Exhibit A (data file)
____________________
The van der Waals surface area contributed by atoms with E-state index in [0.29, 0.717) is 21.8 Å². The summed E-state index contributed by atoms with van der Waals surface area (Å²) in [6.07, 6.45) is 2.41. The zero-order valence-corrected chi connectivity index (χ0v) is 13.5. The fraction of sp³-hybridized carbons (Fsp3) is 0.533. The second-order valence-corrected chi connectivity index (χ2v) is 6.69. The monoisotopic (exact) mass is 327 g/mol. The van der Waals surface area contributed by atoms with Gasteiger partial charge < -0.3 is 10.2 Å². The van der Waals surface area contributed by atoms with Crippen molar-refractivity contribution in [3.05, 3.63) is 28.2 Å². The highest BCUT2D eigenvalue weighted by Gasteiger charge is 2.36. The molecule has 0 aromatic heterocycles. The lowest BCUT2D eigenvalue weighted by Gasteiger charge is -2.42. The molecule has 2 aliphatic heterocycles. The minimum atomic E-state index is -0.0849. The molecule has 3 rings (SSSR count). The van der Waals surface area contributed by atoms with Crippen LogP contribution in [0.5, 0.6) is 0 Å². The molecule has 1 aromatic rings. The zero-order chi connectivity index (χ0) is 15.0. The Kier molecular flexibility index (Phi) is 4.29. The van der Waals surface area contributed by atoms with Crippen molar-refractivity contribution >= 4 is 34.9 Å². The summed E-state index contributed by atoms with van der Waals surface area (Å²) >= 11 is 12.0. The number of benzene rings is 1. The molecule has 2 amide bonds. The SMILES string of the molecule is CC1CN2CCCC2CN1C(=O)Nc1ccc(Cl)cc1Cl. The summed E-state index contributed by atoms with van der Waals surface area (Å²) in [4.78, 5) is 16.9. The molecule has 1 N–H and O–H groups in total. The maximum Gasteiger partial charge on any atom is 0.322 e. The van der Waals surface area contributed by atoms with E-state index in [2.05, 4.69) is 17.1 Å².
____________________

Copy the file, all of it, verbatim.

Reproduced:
The van der Waals surface area contributed by atoms with E-state index in [0.29, 0.717) is 21.8 Å². The summed E-state index contributed by atoms with van der Waals surface area (Å²) in [6.07, 6.45) is 2.41. The zero-order valence-corrected chi connectivity index (χ0v) is 13.5. The fraction of sp³-hybridized carbons (Fsp3) is 0.533. The second-order valence-corrected chi connectivity index (χ2v) is 6.69. The monoisotopic (exact) mass is 327 g/mol. The van der Waals surface area contributed by atoms with Gasteiger partial charge < -0.3 is 10.2 Å². The van der Waals surface area contributed by atoms with Crippen molar-refractivity contribution in [3.05, 3.63) is 28.2 Å². The highest BCUT2D eigenvalue weighted by Gasteiger charge is 2.36. The molecule has 0 aromatic heterocycles. The lowest BCUT2D eigenvalue weighted by Gasteiger charge is -2.42. The molecule has 2 aliphatic heterocycles. The minimum atomic E-state index is -0.0849. The molecule has 3 rings (SSSR count). The van der Waals surface area contributed by atoms with Crippen LogP contribution in [0.5, 0.6) is 0 Å². The molecule has 1 aromatic rings. The zero-order chi connectivity index (χ0) is 15.0. The Kier molecular flexibility index (Phi) is 4.29. The van der Waals surface area contributed by atoms with Crippen molar-refractivity contribution >= 4 is 34.9 Å². The summed E-state index contributed by atoms with van der Waals surface area (Å²) >= 11 is 12.0. The number of benzene rings is 1. The molecule has 2 amide bonds. The SMILES string of the molecule is CC1CN2CCCC2CN1C(=O)Nc1ccc(Cl)cc1Cl. The summed E-state index contributed by atoms with van der Waals surface area (Å²) in [4.78, 5) is 16.9. The molecule has 1 N–H and O–H groups in total. The maximum Gasteiger partial charge on any atom is 0.322 e. The van der Waals surface area contributed by atoms with E-state index in [2.05, 4.69) is 17.1 Å².